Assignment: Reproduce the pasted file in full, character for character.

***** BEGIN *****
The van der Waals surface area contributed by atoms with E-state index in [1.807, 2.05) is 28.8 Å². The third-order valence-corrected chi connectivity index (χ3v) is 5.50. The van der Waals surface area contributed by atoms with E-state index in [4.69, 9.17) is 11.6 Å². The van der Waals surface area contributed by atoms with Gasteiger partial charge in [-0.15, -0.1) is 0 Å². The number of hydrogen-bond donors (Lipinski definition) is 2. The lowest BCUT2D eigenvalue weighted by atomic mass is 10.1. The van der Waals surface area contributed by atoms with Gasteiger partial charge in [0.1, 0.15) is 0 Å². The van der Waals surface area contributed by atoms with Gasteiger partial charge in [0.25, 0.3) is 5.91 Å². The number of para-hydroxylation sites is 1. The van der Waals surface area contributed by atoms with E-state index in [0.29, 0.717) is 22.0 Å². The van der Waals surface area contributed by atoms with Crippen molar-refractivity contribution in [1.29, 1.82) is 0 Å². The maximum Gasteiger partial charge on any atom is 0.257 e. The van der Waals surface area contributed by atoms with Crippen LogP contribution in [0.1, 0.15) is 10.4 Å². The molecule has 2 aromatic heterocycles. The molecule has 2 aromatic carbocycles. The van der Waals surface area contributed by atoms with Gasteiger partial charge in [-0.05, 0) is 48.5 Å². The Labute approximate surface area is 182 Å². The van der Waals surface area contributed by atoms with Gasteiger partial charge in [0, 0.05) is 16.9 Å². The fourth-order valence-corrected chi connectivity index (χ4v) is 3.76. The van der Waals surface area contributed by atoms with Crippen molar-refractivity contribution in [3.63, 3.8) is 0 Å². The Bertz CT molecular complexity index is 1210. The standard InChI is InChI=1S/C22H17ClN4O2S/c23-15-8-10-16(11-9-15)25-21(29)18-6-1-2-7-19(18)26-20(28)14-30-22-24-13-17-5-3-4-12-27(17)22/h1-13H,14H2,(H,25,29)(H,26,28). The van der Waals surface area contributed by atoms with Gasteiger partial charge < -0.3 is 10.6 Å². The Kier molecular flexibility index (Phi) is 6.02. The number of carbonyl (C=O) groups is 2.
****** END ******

The van der Waals surface area contributed by atoms with E-state index in [1.807, 2.05) is 28.8 Å². The third-order valence-corrected chi connectivity index (χ3v) is 5.50. The van der Waals surface area contributed by atoms with E-state index in [4.69, 9.17) is 11.6 Å². The van der Waals surface area contributed by atoms with Gasteiger partial charge in [-0.15, -0.1) is 0 Å². The number of hydrogen-bond donors (Lipinski definition) is 2. The lowest BCUT2D eigenvalue weighted by atomic mass is 10.1. The van der Waals surface area contributed by atoms with Gasteiger partial charge in [0.1, 0.15) is 0 Å². The van der Waals surface area contributed by atoms with Gasteiger partial charge in [0.25, 0.3) is 5.91 Å². The number of para-hydroxylation sites is 1. The van der Waals surface area contributed by atoms with E-state index in [0.29, 0.717) is 22.0 Å². The van der Waals surface area contributed by atoms with Crippen molar-refractivity contribution in [1.29, 1.82) is 0 Å². The maximum Gasteiger partial charge on any atom is 0.257 e. The van der Waals surface area contributed by atoms with Crippen LogP contribution in [0.1, 0.15) is 10.4 Å². The molecule has 2 aromatic heterocycles. The molecule has 2 aromatic carbocycles. The van der Waals surface area contributed by atoms with Gasteiger partial charge in [-0.05, 0) is 48.5 Å². The Labute approximate surface area is 182 Å². The van der Waals surface area contributed by atoms with Gasteiger partial charge in [0, 0.05) is 16.9 Å². The fourth-order valence-corrected chi connectivity index (χ4v) is 3.76. The van der Waals surface area contributed by atoms with Crippen molar-refractivity contribution in [3.63, 3.8) is 0 Å². The Bertz CT molecular complexity index is 1210. The standard InChI is InChI=1S/C22H17ClN4O2S/c23-15-8-10-16(11-9-15)25-21(29)18-6-1-2-7-19(18)26-20(28)14-30-22-24-13-17-5-3-4-12-27(17)22/h1-13H,14H2,(H,25,29)(H,26,28). The van der Waals surface area contributed by atoms with Gasteiger partial charge < -0.3 is 10.6 Å². The Kier molecular flexibility index (Phi) is 6.02. The number of carbonyl (C=O) groups is 2.